We say: One of the best and most popular drinks to come out of the 1980s.

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Sour Cocktails
With: the spirit of your choice, lemon, Monin Pure Cane Sugar Syrup, egg white and bitters.
We say: Smooth with a hint of citrus sourness and an invigorating blast of spirit. Try it with whiskey, gin, scotch, pisco and amaretto.

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Prescription Julep
With: Mint leaves, cognac. straight rye whiskey, Monin Pure Cane Sugar Syrup and orange bitters
We say: Rye whiskey and cognac combine harmoniously in this delicious julep.

Agave Syrup

Agave syrup comes from the agave plant, it's essentially the sweet sap or juices that are trapped in the core of the plant, known as the piña, which are first filtered and then heated up to produce the syrup. Naturally, agave syrup pairs particularly well with tequila, as they come from the same plant. Agave syrup is as much as two-thirds sweeter than sugar but is less viscous than honey and so easier to mix.

ency 21 imageMonin Agave Syrup
Using a quality agave is crucial when mixing anything from a Tommy's Margarita to a Tequila Old Fashioned, and again you're going to want to be consistent. We use agave rather than sugar syrup in tequila and mezcal cocktails due to its rounder, fuller flavour that complements the spirit, and despite being technically sweeter, agave has a mellowness to it that allows the green vegetal notes in tequila to shine. Grab yourself one specifically for bartenders - the Monin Agave Syrup is designed to dissolve instantly in hot and cold beverages, so you won't be left with a syrup left at the bottom of your shaker and not in your cocktail.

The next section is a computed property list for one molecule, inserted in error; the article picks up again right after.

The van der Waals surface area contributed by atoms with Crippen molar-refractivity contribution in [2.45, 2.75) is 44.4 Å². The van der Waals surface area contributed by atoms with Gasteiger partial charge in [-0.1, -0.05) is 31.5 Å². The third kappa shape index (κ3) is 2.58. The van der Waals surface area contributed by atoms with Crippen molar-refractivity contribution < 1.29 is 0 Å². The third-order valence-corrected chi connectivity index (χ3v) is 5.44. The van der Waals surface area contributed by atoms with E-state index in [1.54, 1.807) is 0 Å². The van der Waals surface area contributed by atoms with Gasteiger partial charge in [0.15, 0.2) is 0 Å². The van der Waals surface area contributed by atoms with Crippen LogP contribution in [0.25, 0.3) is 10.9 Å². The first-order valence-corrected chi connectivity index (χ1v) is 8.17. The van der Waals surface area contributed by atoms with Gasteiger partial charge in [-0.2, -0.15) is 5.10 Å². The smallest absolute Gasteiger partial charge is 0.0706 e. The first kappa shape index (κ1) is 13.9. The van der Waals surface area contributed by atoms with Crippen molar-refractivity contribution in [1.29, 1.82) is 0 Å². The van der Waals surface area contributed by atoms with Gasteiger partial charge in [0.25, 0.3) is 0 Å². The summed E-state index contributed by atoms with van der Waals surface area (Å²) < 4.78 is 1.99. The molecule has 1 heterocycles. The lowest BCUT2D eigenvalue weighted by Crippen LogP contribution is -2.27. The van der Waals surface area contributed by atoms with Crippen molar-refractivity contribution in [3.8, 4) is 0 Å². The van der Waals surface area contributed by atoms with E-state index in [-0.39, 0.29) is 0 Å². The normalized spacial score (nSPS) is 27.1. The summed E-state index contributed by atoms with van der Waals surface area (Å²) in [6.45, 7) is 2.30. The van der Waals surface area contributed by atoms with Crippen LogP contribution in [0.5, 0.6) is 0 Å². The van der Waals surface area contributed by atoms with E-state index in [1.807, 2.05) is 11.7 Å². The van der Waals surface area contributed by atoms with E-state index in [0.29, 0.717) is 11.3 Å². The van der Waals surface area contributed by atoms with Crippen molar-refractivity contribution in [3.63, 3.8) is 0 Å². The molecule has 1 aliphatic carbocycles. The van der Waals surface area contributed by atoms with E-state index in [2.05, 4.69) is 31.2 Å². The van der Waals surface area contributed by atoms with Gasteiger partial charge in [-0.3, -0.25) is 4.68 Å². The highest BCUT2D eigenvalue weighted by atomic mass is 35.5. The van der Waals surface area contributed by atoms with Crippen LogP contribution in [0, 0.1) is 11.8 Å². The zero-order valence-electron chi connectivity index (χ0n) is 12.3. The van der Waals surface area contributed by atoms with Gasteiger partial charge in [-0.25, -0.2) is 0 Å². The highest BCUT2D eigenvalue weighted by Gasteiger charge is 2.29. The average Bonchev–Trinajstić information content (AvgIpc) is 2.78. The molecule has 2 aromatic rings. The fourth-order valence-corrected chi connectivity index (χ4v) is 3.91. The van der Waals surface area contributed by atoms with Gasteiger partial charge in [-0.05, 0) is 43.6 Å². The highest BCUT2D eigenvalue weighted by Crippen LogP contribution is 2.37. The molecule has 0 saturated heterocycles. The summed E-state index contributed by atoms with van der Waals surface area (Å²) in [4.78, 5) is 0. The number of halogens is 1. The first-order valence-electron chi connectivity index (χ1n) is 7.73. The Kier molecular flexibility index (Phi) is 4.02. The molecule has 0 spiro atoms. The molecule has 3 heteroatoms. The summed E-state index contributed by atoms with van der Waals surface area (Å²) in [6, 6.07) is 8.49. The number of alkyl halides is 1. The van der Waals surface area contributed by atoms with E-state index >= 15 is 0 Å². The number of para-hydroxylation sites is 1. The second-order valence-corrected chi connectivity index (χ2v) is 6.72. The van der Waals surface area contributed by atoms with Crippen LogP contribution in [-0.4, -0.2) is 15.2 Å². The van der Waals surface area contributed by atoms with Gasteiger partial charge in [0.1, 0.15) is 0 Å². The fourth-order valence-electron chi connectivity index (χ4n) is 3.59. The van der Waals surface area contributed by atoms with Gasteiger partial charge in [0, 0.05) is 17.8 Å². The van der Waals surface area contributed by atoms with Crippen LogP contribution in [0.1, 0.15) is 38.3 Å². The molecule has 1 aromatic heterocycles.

Try it in...

ency 78 imageTommy's Margarita
With: 100% agave reposado tequila, lime juice, Monin Agave syrup and margarita bitters (optional).
We say: The flavour of agave is king in this simple Margarita, made without the traditional orange liqueur.

ency 50 imageFire & Brimstone
With: Red jalapeño/fresno chili, mezcal, triple sec liqueur infused with Earl Grey tea, Monin Agave syrup, lemon juice and orange bitters.
We say: A refreshing riff on a Mezcal Margarita with enlivening chili heat.

The Next Tier: Orgeat, Falernum & Grenadine

While a good sugar syrup and agave syrup are essential for home bartenders, there are three more syrups you'll see commonly called for in recipes. If you're serious about exploring cocktails you'll want to have these in your pantry as well.

Orgeat is a syrup traditionally made from almonds, sugar and rose water or orange flower water. It is used as a powerful and flavourful sweetener and adds a distinctly almond/marzipan and bittersweet notes to drinks.

Grenadine syrup is an ingredient used in many cocktails, including the ever popular tequila sunrise. Grenadine is a non-alcoholic pomegranate-flavoured syrup that can be used to balance out tart or acidic flavours in cocktails, with over 200 recipes on Difford's Guide calling for it.

Falernum syrup is a subtle, balanced mix of spices, perfectly combining lime acidity with mellow almond notes the essential ingredient for any Tiki cocktail. Falernum has its origins in Barbados, with recipes dating back to the mid-19th Century, making it a staple for your vintage cocktails. Monin has developed the first, uniquely consistent-tasting Falernum syrup.